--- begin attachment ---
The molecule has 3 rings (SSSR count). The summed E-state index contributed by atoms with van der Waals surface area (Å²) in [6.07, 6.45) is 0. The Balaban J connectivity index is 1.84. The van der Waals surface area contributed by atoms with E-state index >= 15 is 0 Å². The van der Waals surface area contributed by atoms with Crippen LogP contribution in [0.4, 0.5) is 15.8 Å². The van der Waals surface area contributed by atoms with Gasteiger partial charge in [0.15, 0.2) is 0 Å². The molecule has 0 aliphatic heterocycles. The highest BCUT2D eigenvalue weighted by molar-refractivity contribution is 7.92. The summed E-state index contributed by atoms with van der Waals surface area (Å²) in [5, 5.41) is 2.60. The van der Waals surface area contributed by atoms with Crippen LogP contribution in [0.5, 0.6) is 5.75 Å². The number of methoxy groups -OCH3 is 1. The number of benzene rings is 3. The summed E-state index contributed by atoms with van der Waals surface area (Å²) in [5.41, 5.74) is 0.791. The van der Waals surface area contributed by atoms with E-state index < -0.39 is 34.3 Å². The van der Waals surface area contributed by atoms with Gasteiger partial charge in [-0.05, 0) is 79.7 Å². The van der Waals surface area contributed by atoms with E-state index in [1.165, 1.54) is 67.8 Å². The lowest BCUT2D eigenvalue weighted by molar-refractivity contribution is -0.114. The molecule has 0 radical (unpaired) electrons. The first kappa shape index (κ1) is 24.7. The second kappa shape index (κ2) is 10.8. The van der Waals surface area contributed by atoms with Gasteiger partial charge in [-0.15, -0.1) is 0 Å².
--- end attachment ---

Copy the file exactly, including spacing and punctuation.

The molecule has 3 rings (SSSR count). The summed E-state index contributed by atoms with van der Waals surface area (Å²) in [6.07, 6.45) is 0. The Balaban J connectivity index is 1.84. The van der Waals surface area contributed by atoms with E-state index >= 15 is 0 Å². The van der Waals surface area contributed by atoms with Crippen LogP contribution in [0.4, 0.5) is 15.8 Å². The van der Waals surface area contributed by atoms with Gasteiger partial charge in [0.15, 0.2) is 0 Å². The molecule has 0 aliphatic heterocycles. The highest BCUT2D eigenvalue weighted by molar-refractivity contribution is 7.92. The summed E-state index contributed by atoms with van der Waals surface area (Å²) in [5, 5.41) is 2.60. The van der Waals surface area contributed by atoms with Crippen LogP contribution in [0.5, 0.6) is 5.75 Å². The number of methoxy groups -OCH3 is 1. The number of benzene rings is 3. The summed E-state index contributed by atoms with van der Waals surface area (Å²) in [5.41, 5.74) is 0.791. The van der Waals surface area contributed by atoms with E-state index < -0.39 is 34.3 Å². The van der Waals surface area contributed by atoms with Gasteiger partial charge in [-0.05, 0) is 79.7 Å². The van der Waals surface area contributed by atoms with E-state index in [1.165, 1.54) is 67.8 Å². The lowest BCUT2D eigenvalue weighted by molar-refractivity contribution is -0.114. The molecule has 0 radical (unpaired) electrons. The first kappa shape index (κ1) is 24.7. The second kappa shape index (κ2) is 10.8. The van der Waals surface area contributed by atoms with Gasteiger partial charge in [-0.15, -0.1) is 0 Å².